Launched at South By South West in 2012 amongst much neon-lit fanfare, Fuelband felt like an inexorable, natural next step for Nike+. The nerdish joy of being an early adopter made the fact mine needed replacing three times in the subsequent year easier to bear.

Taking a step back for a moment, I’m reminded of a phrase that comfortingly comes up occasionally when you’re a new parent: ‘everything is just a phase…this too shall pass’. Indeed, take a look at Gartner’s 2013 edition of their Hype Cycle for Emerging Technologies and, sure enough, wearable user interfaces are placed at that most infamous of positions, the Peak Of Inflated Expectations. This is where cracks start to appear before a technology descends into the Trough of Disillusionment.

So is this just a stage? Or a sign of something else? Certainly in Fuelband’s case, its competitor Fitbit simply has had more traction and success, capturing 67% of the market in 2013, though not without a recent furore over a product recall.

The specific issues with wearables currently seem to centre around maintaining user engagement. To illustrate this, research by Endeavour Partners found that one third of American consumers who owned a wearable product stopped using it within six months.

Strong technologies with decent long term prospects habitually haul themselves out of the trough and go on to be successful. It strikes me for wearables to resolve the engagement issue and do the same in the months and years to come, two things need to happen:

1. Device consolidation

Fuelband’s minimal data collection and feedback loop already seems quaint. Nor does any smartwatch on the market offer a fully integrated solution. Instead we should expect a single, beautifully designed wearable device, capable of doing everything a smartphone already does and more – including capturing and reporting full body data – without draining battery life or weighing a ton. An Apple-led eco-system inevitably gets cited as the answer here, which does seem most likely when you add up the stories of a sophisticated Healthbook app and an iWatch on the near horizon, together with patents granted for earbud and/or headphone sensors. Nike pulling back from a hardware battle it can’t win makes more sense when a partner like Apple looks set to move centre stage.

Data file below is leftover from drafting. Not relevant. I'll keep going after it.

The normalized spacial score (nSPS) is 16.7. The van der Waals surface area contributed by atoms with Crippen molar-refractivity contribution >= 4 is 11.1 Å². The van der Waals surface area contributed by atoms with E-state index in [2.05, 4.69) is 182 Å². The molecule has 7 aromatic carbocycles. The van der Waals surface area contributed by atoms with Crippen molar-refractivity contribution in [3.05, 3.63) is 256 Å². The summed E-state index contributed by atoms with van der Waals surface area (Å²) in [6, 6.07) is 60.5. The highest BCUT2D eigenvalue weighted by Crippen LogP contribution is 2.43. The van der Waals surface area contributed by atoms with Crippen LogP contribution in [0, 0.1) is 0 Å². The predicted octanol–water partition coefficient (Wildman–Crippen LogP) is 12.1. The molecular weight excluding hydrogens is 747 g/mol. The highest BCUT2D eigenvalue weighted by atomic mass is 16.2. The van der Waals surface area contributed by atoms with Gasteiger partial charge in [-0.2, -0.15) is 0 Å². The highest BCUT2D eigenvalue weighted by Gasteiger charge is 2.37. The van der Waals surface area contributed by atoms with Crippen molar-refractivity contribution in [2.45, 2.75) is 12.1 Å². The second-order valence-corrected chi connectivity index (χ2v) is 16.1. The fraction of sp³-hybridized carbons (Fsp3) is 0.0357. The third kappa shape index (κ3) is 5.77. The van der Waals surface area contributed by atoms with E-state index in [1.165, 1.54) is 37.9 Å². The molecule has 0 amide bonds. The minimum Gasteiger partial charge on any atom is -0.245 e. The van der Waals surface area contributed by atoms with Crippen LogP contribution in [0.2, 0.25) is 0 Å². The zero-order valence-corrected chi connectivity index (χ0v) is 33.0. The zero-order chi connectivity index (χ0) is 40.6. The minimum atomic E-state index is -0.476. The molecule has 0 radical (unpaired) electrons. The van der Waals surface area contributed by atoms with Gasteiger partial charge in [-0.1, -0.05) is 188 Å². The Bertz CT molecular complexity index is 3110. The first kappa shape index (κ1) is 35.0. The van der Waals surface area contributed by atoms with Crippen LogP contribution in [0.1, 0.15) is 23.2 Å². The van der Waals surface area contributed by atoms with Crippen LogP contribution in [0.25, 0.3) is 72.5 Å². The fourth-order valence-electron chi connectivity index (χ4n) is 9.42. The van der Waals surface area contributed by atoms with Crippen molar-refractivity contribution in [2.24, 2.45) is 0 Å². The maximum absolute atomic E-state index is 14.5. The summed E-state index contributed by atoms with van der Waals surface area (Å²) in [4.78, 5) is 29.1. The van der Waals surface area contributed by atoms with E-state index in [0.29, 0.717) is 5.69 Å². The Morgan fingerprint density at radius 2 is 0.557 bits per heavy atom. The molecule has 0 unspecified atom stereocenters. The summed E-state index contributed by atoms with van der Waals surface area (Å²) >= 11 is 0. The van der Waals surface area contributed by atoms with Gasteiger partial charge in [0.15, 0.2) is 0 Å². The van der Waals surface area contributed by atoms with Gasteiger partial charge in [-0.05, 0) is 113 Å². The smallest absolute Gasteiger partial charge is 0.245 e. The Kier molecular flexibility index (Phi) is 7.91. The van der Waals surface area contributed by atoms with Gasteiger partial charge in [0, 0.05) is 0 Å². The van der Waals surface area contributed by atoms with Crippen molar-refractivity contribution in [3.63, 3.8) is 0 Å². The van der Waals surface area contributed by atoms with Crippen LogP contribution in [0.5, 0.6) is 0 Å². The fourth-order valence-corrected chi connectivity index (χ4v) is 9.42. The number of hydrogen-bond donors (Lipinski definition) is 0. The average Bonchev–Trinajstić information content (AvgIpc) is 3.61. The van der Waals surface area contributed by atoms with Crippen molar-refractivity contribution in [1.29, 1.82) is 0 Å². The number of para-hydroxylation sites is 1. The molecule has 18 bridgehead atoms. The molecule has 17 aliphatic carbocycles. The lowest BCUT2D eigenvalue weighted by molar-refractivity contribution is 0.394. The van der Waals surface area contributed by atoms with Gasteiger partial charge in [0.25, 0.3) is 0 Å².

2. Currency systems like NikeFuel need to have real world relevance and meaning.

Most likely to be brought about by stronger connections to product, tangible goals and other services. Certainly in Nike’s case their commitment looks to be to the software, not the hardware, with the launch of Fuel Labs in San Francisco, which will, they claim, “continue to leverage partnerships to expand our ecosystem of digital products and services, using NikeFuel as the universal currency for measuring, motivating and improving.” Make no mistake, for Nike, stepping back from Fuelband represents a course correction, not a category bale-out.

And the tech and activity industries as a whole will continue to run with wearables regardless. Witness the fact Facebook are buying things again, with their purchase of the activity app, Moves. The app doesn’t require another external device to work: it runs in the background, sensing motion and making assumptions on your activity and calories burned. And Google is working on wearables too, with the announcement of Android Wear, an OS for wearable tech.

Fuelband and its detractors, we may come to realise, represent just the baby steps down a long road for wearables.

 

Ecosystem Management: why marketers must learn to think like ecologists

Author, Ben Shaw, Strategy Director/Social Strategy Lead, BBH London. Originally published in Marketing Magazine

Marketers could learn a thing or two from ecologists on the maintenance of ecosystems. We live in a world of always on brand communications across multiple platforms and communities that require the same care and attention as the Amazon’s most delicate wildflower. Over the course of time, new parts of a brand’s ecosystem must be created, grown and nurtured, whilst being careful to think how these new presences will impact the rest of the system.

Like any good ecologist, marketers know that overinvestment and focus on just one organism or resource can leave the rest of the ecosystem malnourished. However, when looking to develop beyond their status quo, new platforms and opportunities are often discarded as a distraction or a gamble compared to the reliability of their main channel. But it may be a bigger gamble for marketers to not care for, or develop, the rest of their ecosystem. What happens when that once fruitful resource dries up?